Editor’s Note: Ithaca’s City Hall is now considering adopting “incentive” or “inclusionary” zoning as a tool to combat the city’s affordable housing crisis.
In this piece, Brian Crandall talks to Community Planner Lynne Truame about the proposed incentive/inclusionary zoning solutions — how it might work, how it might not, and where we go from here.
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So how does this work?
Q: It’s no secret that affordability is a big issue in Ithaca. One of the ways that the IURA proposes to address this is through incentive zoning and/or inclusionary zoning. What exactly are those?
A: Incentive zoning is a local land use policy that provides inducements to developers for development projects that will provide a community-wide benefit, such as affordable housing, day care centers, parks, etc.
These inducements may include a reduction or relaxation of normal zoning requirements (density bonuses, height bonuses, reductions in parking requirements, reductions in set-back or open space requirements), or an expedited approval process. Inclusionary zoning is a local land use policy that specifically links approvals for the development of market-rate housing to the creation of affordable housing for low- and moderate-income households. Inclusionary zoning may be voluntary, in which case it is a form of incentive zoning, or it may be mandatory.
Q: Is this a common practice? I think I’ve heard of New York City having a similar program.
A: Inclusionary housing policies exist in nearly 500 local jurisdictions in 27 states and the District of Columbia. New York City is one municipality that has inclusionary zoning. New Jersey has a statewide inclusionary policy.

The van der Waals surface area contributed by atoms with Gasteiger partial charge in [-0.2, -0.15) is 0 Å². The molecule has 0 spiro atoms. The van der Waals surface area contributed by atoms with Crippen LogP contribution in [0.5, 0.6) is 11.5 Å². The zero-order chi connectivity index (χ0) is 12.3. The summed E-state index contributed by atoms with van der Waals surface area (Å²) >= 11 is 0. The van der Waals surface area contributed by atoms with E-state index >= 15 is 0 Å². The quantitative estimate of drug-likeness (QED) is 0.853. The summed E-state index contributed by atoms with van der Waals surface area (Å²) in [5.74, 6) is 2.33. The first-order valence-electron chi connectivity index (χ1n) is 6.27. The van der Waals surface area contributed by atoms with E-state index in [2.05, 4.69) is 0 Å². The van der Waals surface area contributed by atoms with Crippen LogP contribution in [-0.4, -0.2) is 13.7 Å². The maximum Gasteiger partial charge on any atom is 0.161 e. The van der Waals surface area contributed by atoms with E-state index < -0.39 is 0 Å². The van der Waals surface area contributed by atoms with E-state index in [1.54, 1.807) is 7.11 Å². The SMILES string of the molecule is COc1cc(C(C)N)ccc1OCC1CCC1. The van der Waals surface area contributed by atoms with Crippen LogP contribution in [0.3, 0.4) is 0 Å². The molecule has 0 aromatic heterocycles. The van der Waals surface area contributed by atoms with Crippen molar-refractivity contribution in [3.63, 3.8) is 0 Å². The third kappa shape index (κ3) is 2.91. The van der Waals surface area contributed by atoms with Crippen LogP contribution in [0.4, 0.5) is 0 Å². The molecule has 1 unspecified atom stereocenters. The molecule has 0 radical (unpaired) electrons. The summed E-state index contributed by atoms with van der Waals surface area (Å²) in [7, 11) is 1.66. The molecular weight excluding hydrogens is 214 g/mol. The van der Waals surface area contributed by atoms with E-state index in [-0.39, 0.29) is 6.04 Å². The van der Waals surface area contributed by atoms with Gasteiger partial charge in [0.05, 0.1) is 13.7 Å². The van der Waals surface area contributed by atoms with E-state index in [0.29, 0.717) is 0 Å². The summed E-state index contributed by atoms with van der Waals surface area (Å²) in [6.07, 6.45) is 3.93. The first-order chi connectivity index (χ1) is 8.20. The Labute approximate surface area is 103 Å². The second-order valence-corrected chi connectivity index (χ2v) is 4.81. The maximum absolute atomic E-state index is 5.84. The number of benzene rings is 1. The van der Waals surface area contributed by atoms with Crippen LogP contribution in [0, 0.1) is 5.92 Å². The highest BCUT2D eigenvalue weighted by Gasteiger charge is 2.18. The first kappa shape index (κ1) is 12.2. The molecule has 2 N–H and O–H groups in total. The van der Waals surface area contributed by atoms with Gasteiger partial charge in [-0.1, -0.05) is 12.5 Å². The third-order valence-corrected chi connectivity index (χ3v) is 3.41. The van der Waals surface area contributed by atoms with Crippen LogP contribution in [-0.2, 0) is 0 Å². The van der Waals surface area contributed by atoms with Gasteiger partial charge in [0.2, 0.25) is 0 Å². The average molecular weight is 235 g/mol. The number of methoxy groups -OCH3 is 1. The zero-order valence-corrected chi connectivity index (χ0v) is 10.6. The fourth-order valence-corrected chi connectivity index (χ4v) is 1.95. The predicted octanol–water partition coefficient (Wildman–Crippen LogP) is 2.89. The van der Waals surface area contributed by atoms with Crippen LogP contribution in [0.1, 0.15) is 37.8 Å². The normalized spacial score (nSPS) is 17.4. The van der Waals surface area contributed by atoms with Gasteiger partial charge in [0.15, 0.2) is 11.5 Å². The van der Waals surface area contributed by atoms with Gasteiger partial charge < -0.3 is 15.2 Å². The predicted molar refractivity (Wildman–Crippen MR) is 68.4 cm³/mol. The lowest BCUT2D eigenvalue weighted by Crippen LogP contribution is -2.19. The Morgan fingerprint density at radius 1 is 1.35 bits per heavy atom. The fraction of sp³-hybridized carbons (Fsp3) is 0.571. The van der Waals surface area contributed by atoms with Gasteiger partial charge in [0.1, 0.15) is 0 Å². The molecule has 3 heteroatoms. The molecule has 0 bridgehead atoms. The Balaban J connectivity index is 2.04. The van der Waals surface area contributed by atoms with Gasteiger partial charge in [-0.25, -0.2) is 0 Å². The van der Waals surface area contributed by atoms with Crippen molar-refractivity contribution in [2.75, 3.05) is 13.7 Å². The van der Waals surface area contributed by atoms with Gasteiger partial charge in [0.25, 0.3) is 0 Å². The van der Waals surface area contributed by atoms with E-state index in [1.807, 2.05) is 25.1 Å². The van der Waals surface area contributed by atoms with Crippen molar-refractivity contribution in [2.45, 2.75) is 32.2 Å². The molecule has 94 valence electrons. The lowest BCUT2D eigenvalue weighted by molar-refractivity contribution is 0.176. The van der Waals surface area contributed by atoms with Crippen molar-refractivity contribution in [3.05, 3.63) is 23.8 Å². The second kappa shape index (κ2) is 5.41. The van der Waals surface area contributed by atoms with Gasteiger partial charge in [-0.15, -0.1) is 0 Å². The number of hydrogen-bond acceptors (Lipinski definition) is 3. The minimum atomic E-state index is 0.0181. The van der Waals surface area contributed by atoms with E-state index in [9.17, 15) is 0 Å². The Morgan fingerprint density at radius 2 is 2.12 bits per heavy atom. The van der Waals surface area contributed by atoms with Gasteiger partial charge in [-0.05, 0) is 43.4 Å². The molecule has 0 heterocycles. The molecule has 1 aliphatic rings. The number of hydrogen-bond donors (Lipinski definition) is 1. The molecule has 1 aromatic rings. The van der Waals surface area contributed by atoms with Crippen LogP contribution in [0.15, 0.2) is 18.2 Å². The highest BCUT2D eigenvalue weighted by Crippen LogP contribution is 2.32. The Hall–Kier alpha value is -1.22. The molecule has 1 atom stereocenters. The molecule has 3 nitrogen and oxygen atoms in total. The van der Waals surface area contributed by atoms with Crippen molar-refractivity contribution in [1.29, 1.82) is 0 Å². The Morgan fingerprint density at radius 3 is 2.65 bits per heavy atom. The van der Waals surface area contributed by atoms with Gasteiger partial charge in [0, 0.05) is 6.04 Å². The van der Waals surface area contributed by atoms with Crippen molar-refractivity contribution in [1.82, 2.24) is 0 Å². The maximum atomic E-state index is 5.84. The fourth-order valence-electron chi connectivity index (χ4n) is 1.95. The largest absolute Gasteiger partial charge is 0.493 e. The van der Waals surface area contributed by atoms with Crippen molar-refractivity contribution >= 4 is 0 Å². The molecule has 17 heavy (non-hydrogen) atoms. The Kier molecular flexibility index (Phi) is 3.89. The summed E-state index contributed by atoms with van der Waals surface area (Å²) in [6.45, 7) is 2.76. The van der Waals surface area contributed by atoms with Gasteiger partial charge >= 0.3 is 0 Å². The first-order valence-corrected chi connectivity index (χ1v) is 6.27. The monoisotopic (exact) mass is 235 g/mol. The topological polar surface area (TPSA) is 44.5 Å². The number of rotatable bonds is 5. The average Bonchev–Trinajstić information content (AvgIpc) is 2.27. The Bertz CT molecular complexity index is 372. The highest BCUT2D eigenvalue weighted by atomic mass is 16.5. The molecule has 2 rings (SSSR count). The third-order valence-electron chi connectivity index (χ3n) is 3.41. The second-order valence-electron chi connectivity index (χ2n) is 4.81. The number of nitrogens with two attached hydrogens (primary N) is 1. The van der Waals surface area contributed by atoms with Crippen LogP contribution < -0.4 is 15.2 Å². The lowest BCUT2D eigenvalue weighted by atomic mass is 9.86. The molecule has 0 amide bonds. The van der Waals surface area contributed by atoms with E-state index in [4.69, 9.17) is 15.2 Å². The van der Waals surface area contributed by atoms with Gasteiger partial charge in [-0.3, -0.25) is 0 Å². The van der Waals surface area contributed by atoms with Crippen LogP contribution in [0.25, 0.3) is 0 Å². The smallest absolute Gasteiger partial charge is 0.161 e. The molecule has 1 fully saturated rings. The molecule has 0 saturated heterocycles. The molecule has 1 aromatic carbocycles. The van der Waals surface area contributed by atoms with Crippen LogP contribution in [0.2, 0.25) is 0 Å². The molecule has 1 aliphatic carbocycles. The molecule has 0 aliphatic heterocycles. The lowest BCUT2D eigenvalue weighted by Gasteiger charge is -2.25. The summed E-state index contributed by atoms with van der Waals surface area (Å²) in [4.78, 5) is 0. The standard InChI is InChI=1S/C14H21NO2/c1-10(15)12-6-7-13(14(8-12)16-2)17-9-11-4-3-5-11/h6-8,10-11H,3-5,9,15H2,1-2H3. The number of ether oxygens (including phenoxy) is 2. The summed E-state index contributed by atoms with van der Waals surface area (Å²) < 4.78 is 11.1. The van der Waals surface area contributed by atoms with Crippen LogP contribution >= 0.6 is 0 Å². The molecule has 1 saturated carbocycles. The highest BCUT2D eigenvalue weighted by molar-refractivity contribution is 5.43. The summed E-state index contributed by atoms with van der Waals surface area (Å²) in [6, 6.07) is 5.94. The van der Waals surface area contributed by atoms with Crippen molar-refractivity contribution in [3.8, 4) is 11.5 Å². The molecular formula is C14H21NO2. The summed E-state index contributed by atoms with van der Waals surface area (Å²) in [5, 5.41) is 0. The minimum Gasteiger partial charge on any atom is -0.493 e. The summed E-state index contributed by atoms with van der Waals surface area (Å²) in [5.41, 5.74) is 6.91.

Concerns over denser housing?
Q: People in Ithaca are cautious about denser housing in their neighborhoods, and there’s concern that growth in the city could harm their quality of life. What parts of the city are being considered for this? How do you balance incentive zoning with those quality of life concerns?
A: There is no specific proposal on the table at this time. The purpose of the discussion at the Planning Committee meeting is to start thinking about whether Common Council would be interested enough in exploring this idea for staff to devote time to doing the necessary research to create a specific proposal.
If [the] Council is interested in pursing this, one way a program might be structured is to offer certain incentives in certain areas of the city and different incentives in other areas. For example, not every area of the city has minimum parking requirements, so a reduction in parking requirements only works as an incentive in those areas that still have those minimum requirements. Similarly, an increase in allowable height might be an incentive that works in the downtown core, but would neither be effective, nor desirable, in other areas.
Would this be mandatory?
Q: Some of these inclusionary zoning programs are voluntary, and some are mandatory, right? As in, developers have to follow through with a certain percentage of affordable units in order to build, and in other cases there’s a sort of incentive or reward? Could Ithaca have both, or does it have to one or the other?
A: Yes, some municipalities have mandatory programs and others are purely voluntary. Mandatory programs have produced vastly larger numbers of units than voluntary programs have, but again, it’s too soon to say what type of program might work best in Ithaca. In theory, I believe it would be possible to design a program that would include both mandatory and voluntary components, but without doing additional research I couldn’t be certain of that.